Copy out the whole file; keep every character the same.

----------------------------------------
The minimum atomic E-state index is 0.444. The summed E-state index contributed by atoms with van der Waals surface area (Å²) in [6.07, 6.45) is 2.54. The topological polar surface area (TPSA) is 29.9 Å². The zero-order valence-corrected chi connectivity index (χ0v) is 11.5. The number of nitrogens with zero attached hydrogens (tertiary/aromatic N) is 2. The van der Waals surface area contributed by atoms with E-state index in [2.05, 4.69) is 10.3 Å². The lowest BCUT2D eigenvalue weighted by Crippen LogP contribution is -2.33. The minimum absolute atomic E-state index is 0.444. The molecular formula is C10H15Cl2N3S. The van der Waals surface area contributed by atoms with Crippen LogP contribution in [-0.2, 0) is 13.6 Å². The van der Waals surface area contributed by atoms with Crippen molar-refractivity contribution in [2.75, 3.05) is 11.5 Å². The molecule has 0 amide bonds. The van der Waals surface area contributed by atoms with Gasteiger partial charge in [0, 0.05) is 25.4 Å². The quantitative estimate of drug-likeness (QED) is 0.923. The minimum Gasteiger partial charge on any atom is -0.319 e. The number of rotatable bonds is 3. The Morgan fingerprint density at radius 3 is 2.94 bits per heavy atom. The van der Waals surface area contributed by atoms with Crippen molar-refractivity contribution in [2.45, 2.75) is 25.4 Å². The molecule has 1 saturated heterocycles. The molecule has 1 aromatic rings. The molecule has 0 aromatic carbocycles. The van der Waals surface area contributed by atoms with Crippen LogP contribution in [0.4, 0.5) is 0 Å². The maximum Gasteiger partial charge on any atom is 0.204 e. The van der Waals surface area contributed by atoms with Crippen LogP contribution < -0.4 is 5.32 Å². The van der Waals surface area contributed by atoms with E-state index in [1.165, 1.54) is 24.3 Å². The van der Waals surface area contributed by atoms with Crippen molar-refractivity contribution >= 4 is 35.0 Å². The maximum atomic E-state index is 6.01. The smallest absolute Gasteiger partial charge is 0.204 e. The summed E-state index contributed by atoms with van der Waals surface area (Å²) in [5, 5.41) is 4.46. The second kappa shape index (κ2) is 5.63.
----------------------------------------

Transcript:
The minimum atomic E-state index is 0.444. The summed E-state index contributed by atoms with van der Waals surface area (Å²) in [6.07, 6.45) is 2.54. The topological polar surface area (TPSA) is 29.9 Å². The zero-order valence-corrected chi connectivity index (χ0v) is 11.5. The number of nitrogens with zero attached hydrogens (tertiary/aromatic N) is 2. The van der Waals surface area contributed by atoms with E-state index in [2.05, 4.69) is 10.3 Å². The lowest BCUT2D eigenvalue weighted by Crippen LogP contribution is -2.33. The minimum absolute atomic E-state index is 0.444. The molecular formula is C10H15Cl2N3S. The van der Waals surface area contributed by atoms with Crippen LogP contribution in [-0.2, 0) is 13.6 Å². The van der Waals surface area contributed by atoms with Crippen molar-refractivity contribution in [2.75, 3.05) is 11.5 Å². The molecule has 0 amide bonds. The van der Waals surface area contributed by atoms with Gasteiger partial charge in [0, 0.05) is 25.4 Å². The quantitative estimate of drug-likeness (QED) is 0.923. The minimum Gasteiger partial charge on any atom is -0.319 e. The number of rotatable bonds is 3. The Morgan fingerprint density at radius 3 is 2.94 bits per heavy atom. The van der Waals surface area contributed by atoms with Crippen molar-refractivity contribution in [2.45, 2.75) is 25.4 Å². The molecule has 1 saturated heterocycles. The molecule has 1 aromatic rings. The molecule has 0 aromatic carbocycles. The van der Waals surface area contributed by atoms with Crippen LogP contribution in [0.4, 0.5) is 0 Å². The maximum Gasteiger partial charge on any atom is 0.204 e. The van der Waals surface area contributed by atoms with Crippen LogP contribution < -0.4 is 5.32 Å². The van der Waals surface area contributed by atoms with E-state index in [1.165, 1.54) is 24.3 Å². The van der Waals surface area contributed by atoms with Crippen molar-refractivity contribution >= 4 is 35.0 Å². The maximum atomic E-state index is 6.01. The smallest absolute Gasteiger partial charge is 0.204 e. The summed E-state index contributed by atoms with van der Waals surface area (Å²) in [5, 5.41) is 4.46. The second kappa shape index (κ2) is 5.63.